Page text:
Biological Modulation of Upper Ocean Physics: Simulating the Biothermal Feedback Effect in Monterey Bay, California
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Marine phytoplankton and associated organic materials absorb a substantial quantity of solar shortwave energy penetrating the upper ocean. Most of this absorbed energy is lost as heat and thereby contributes to the warming of near-surface waters. Here we examine this biothermal feedback effect on upper ocean physics and air-sea energy exchange using a fully integrated ocean-atmosphere-biological modeling system. Our model simulations show that a local phytoplankton bloom may impact upper ocean physics in such a way as to promote the spatiotemporal persistence of the bloom itself within a semi-enclosed coastal embayment. This is accomplished primarily via enhanced thermal stratification that promotes vertical stability and more efficient utilization of macronutrients. Modulations of wind stress patterns due to perturbations in the local surface pressure gradients also arise as a result of the simulated biothermal warming of surface waters. The model evidence suggests that the observed persistence of phytoplankton blooms in the northern Monterey Bay, California, may be enhanced by similar synergistic interactions between ocean biology and physics.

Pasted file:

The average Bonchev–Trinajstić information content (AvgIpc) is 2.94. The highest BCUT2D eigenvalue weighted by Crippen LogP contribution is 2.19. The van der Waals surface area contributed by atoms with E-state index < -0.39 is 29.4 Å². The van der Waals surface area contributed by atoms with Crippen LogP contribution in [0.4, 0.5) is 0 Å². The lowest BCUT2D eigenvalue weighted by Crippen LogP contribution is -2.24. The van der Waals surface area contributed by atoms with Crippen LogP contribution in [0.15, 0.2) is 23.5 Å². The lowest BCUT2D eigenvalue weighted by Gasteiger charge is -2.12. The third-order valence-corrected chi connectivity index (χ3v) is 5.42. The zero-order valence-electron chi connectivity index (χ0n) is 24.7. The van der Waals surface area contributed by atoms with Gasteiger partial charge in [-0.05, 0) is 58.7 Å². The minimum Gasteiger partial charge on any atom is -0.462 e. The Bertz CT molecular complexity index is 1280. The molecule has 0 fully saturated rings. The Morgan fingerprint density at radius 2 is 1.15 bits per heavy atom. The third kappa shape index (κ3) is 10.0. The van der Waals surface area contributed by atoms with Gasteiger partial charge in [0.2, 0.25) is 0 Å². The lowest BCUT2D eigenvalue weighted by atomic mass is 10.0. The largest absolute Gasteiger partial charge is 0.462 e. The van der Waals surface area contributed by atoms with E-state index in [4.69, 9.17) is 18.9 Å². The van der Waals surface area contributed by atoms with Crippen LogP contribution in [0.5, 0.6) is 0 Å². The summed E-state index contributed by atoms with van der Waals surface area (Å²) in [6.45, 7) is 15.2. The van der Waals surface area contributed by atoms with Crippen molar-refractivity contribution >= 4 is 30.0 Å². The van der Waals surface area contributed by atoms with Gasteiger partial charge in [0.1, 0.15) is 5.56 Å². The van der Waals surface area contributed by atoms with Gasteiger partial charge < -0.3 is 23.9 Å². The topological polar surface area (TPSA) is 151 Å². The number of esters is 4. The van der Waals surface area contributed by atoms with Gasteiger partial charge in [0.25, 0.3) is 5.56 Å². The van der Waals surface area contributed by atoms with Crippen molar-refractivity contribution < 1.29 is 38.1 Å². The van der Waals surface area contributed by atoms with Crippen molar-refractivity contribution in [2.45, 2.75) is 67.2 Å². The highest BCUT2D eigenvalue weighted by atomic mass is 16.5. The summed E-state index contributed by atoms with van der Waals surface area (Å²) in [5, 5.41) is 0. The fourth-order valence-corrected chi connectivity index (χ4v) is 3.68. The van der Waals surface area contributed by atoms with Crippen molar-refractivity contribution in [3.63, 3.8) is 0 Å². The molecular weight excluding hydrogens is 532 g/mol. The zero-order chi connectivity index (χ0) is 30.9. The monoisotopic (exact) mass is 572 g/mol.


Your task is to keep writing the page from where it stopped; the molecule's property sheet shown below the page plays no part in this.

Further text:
- Atmospheric Physics
- Physical and Dynamic Oceanography